The Reserve Bank of India (RBI) today hiked the repo rate – the interest rate banks pay when they borrow funds from the central bank – by 0.25% in its battle to control inflation.
The repo rate now stands at 8% per annum. The reverse repo rate, the rate RBI pays to commercial banks when they park their surplus short-term funds with the central bank, has been adjusted to 7%.
The central bank said that there may not be any more rate hikes if consumer price inflation eases as projected.
The Reserve Bank said growth is expected to fall below 5% in 2013-14 but is likely to recover to 5.5% in the next financial year.
The consumer price inflation eased to a three-month low of 9.87% in December but remains well above the central bank’s policy repo rate of 8%.
RBI Governor Raghuram Rajan, in a statement after the release of the Third Quarter Review of Monetary Policy 2013-14, said: “The gravest risk to the value of the rupee is from CPI inflation, which remains elevated at close to double digits despite the anticipated disinflation in vegetable and fruit prices. Moreover, inflation, excluding food and fuel, has also been high, especially in respect of services, indicative of wage pressures and other second round effects. Elevated levels of inflation erode household budgets and constrict the purchasing power of consumers. This, in turn, discourages investment and weakens growth.”
Rajan added that inflation is also a tax that is grossly inequitable, falling hardest on the very poor. “It is only by bringing down inflation to a low and stable level that monetary policy can contribute to reviving consumption and investment in a sustainable way. The so-called trade-off between inflation and growth is a false trade-off in the long run.”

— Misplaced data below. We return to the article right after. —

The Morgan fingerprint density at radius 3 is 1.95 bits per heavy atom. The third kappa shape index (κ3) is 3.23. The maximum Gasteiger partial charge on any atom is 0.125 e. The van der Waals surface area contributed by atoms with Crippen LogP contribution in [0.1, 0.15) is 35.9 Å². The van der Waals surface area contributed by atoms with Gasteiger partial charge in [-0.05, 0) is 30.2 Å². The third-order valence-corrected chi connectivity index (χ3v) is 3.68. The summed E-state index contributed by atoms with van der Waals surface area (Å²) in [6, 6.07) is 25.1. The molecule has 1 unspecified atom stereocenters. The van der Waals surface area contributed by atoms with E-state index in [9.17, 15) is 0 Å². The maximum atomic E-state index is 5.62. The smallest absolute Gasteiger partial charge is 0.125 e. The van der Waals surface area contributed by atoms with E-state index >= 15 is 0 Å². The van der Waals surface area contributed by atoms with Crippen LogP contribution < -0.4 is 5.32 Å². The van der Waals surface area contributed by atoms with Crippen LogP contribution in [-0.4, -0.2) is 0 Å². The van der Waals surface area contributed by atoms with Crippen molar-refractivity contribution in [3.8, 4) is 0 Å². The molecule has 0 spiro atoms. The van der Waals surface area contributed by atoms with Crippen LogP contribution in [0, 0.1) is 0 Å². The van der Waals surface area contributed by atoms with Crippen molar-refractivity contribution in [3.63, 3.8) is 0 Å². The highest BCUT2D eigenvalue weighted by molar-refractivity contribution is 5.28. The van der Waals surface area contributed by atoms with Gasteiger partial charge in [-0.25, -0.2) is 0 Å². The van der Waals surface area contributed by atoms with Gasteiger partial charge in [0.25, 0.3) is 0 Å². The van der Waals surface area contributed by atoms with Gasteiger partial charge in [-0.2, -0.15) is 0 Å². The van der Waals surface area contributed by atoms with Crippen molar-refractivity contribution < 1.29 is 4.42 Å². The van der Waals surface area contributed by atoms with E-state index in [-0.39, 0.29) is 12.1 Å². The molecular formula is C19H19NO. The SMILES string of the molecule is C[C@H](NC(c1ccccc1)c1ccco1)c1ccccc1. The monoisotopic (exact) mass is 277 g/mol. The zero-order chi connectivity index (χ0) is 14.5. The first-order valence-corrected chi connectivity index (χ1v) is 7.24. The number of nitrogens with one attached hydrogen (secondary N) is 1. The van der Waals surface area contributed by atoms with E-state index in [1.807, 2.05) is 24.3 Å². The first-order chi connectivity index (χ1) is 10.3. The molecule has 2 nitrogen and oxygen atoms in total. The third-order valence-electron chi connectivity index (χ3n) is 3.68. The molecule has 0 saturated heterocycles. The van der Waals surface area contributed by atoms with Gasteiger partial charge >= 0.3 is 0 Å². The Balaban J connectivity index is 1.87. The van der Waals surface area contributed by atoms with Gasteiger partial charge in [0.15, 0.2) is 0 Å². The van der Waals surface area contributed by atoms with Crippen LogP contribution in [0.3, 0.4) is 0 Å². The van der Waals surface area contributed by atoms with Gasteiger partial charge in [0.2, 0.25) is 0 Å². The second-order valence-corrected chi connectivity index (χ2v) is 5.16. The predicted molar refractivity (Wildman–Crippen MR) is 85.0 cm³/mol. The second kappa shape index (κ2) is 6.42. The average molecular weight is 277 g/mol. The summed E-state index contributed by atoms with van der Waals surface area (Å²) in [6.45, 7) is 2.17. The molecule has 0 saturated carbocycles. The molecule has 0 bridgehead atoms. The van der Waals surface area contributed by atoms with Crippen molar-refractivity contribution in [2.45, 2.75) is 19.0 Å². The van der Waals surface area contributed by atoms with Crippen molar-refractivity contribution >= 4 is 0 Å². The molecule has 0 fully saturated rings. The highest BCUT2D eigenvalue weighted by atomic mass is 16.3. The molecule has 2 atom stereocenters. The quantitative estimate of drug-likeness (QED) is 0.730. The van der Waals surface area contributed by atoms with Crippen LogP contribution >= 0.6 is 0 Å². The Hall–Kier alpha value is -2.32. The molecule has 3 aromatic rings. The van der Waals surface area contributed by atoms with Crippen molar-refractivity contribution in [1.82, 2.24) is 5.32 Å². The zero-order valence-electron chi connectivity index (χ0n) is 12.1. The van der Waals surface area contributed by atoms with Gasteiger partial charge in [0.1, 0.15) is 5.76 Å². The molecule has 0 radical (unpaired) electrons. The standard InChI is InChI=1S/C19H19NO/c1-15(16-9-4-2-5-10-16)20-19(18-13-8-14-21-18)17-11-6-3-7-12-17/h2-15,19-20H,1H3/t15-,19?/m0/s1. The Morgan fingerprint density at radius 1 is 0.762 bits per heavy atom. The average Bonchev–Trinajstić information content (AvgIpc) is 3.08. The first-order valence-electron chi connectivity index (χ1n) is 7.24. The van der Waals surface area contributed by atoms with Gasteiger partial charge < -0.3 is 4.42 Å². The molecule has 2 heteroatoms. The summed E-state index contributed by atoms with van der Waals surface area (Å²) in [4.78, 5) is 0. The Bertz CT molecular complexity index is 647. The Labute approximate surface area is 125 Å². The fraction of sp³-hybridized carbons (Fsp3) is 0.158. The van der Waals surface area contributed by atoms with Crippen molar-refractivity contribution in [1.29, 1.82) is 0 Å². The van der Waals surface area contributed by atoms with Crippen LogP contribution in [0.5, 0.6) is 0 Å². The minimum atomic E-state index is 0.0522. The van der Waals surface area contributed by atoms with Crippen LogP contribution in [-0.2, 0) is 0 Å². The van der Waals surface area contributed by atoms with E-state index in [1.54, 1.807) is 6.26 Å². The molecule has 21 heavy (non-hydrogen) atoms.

Last week, a RBI panel proposed revamping its monetary policy structure by setting a CPI inflation target of 4%, plus or minus 2%, over the long term with a goal of bringing down CPI inflation to 8% by January 2015 and 6% by January 2016.
Industry does not seem too happy with the move. Chandrajit Banerjee, Director General, CII, said: “While CII recognises the overwhelming concern of the monetary authorities to keep inflation under check, it is also expected that the RBI should take cognisance of the faltering investment and consumption demand which is preventing the economy from realising its growth potential.”
Industry feels this is an opportune time to accord precedence to growth over inflation, “especially as prices are trending downwards, core inflation is within the comfort zone of the RBI and inflationary expectations are not unduly high in view of a robust performance by the agriculture sector.“